Stocks wavered on Monday morning on renewed worries the Federal Reserve could raise rates sooner than Wall Street anticipates.
The S&P 500 fell 0.04% on Monday, the Dow Jones Industrial Average fell 0.08%, and the Nasdaq was down 0.03%.
Predictions for a rate hike later in the year could be misguided, Boston Fed President Eric Rosengren suggested on Monday. The current predictions for rate hikes this year are too low and too slow, he argued.
"As I see it, the risks seem to be abating that problems from abroad would be severe enough to disrupt the U.S. recovery," he said in prepared remarks. "Financial-market volatility has fallen, and most economic forecasts do not reflect expected large spillovers from continued headwinds from abroad."
Fed funds futures currently only place a September hike with chances greater than 50%, according to CME Group. An April rate hike is priced in at a 5% chance. The Fed forecasts two rate hikes this year, down from last year's forecasts for four.
Factory orders slid 1.7% in February, a sign that a strong U.S. dollar continued to buffet the industry at the beginning of the year. The fall was as economists had expected. Factory orders climbed 1.2% in January.
Stocks hit their highest levels of the year on Friday after a better-than-expected jobs report for March and solid manufacturing data boosted investor confidence in the U.S. economy. The S&P 500 ended the week 1.8% higher, closing at its best level of 2016 on Wednesday and again on Friday.
Crude oil prices on Monday were trading around the two-week low set on Friday. Oil slumped 4% to end last week at its lowest level since mid-March on doubts Organization of Petroleum Exporting Countries can agree upon a production freeze when they meet in Doha on April 17. West Texas Intermediate crude oil was down 0.1% to $36.75 a barrel on Monday morning.
Russia added to worries over an international supply glut after data showed its oil output rise to its highest level in nearly 30 years last month. The country produced 10.91 million barrels of oil a day in March, close to record levels seen in 1987. Russia will join OPEC members in negotiations in Qatar.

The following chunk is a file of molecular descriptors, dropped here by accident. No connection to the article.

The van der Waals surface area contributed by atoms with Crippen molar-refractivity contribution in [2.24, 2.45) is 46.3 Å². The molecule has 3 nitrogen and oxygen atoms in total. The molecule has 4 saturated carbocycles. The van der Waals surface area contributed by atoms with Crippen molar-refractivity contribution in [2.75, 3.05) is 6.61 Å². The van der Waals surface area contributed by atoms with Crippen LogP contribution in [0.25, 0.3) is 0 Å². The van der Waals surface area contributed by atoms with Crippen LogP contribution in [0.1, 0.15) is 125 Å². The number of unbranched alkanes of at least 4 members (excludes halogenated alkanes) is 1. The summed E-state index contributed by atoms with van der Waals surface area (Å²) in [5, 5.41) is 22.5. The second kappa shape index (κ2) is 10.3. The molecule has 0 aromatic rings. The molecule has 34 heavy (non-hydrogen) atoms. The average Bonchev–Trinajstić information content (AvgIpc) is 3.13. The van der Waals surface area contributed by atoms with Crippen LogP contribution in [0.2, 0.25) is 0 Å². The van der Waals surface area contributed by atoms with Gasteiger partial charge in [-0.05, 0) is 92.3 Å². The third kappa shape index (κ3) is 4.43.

Around 11.5 million confidential documents belonging to a Panamanian law firm were anonymously leaked on Sunday, implicating hundreds of wealthy and powerful people in tax avoidance and possible cases of money laundering. Some of the more high-profile people potentially involved include Russian President Vladimir Putin and Iceland's prime minister Sigmundur Gunnlaugsson. The leak has raised questions over lax global financial regulation that has made rampant overseas tax avoidance possible.
Virgin America (VA) rocketed 40% higher after Alaska Air Group (ALK - Get Report) reached a deal to buy the airline for $57 a share. The deal including debt is worth a total $4 billion. Alaska Air expects the deal to increase annual revenue by 27%. The transaction is expected to be completed by January 2017 and potentially create the fifth-largest airline in the U.S.SunEdison ( SUNE) slumped 32% on reports it is close to filing for bankruptcy, possibly within weeks. The alternative-energy company is speaking with two creditors to help fund operations during the chapter 11 filing process, according to The Wall Street Journal.
Apple (AAPL - Get Report) shares climbed nearly 1% after Credit Suisse analysts added the stock to their U.S. Focus List. The firm reaffirmed an outperform rating and raised its price target to $150 from $140.
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Blackstone (BX - Get Report) was slightly higher after agreeing to purchase Hewlett Packard Enterprise's (HPE - Get Report) 60.5% stake in MphasiS, an outsourcing services company based in India. Blackstone also offered to purchase the 26% stake owned by public shareholders. The total deal is worth around $1.1 billion.
Tesla (TSLA - Get Report) added more than 4% after announcing that reservations for its Model 3 electric car have reached 276,000 since orders began on March 31. The new model will not be out until late 2017. The new model has a $35,000 price point, appealing to a wider market than Tesla's more expensive vehicles.